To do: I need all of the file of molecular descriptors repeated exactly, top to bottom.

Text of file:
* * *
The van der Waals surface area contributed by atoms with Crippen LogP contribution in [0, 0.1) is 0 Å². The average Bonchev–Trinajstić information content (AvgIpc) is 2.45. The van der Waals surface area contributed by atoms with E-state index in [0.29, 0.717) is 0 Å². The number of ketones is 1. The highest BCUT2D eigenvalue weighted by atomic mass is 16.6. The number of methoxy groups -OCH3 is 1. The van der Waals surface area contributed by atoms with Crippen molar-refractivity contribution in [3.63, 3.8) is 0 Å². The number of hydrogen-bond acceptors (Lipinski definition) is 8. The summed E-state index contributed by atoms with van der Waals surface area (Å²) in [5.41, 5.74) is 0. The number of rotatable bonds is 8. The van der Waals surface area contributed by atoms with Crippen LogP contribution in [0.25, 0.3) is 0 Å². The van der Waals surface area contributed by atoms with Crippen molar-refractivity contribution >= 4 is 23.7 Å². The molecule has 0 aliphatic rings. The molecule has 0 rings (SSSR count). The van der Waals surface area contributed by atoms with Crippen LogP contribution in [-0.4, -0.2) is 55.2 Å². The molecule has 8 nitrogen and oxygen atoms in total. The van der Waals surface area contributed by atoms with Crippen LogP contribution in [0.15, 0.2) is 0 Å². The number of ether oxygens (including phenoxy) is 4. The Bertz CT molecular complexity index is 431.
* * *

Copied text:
The van der Waals surface area contributed by atoms with Crippen LogP contribution in [0, 0.1) is 0 Å². The average Bonchev–Trinajstić information content (AvgIpc) is 2.45. The van der Waals surface area contributed by atoms with E-state index in [0.29, 0.717) is 0 Å². The number of ketones is 1. The highest BCUT2D eigenvalue weighted by atomic mass is 16.6. The number of methoxy groups -OCH3 is 1. The van der Waals surface area contributed by atoms with Crippen molar-refractivity contribution in [3.63, 3.8) is 0 Å². The number of hydrogen-bond acceptors (Lipinski definition) is 8. The summed E-state index contributed by atoms with van der Waals surface area (Å²) in [5.41, 5.74) is 0. The number of rotatable bonds is 8. The van der Waals surface area contributed by atoms with Crippen LogP contribution in [0.25, 0.3) is 0 Å². The van der Waals surface area contributed by atoms with Crippen molar-refractivity contribution >= 4 is 23.7 Å². The molecule has 0 aliphatic rings. The molecule has 0 rings (SSSR count). The van der Waals surface area contributed by atoms with Crippen LogP contribution in [-0.4, -0.2) is 55.2 Å². The molecule has 8 nitrogen and oxygen atoms in total. The van der Waals surface area contributed by atoms with Crippen LogP contribution in [0.15, 0.2) is 0 Å². The number of ether oxygens (including phenoxy) is 4. The Bertz CT molecular complexity index is 431.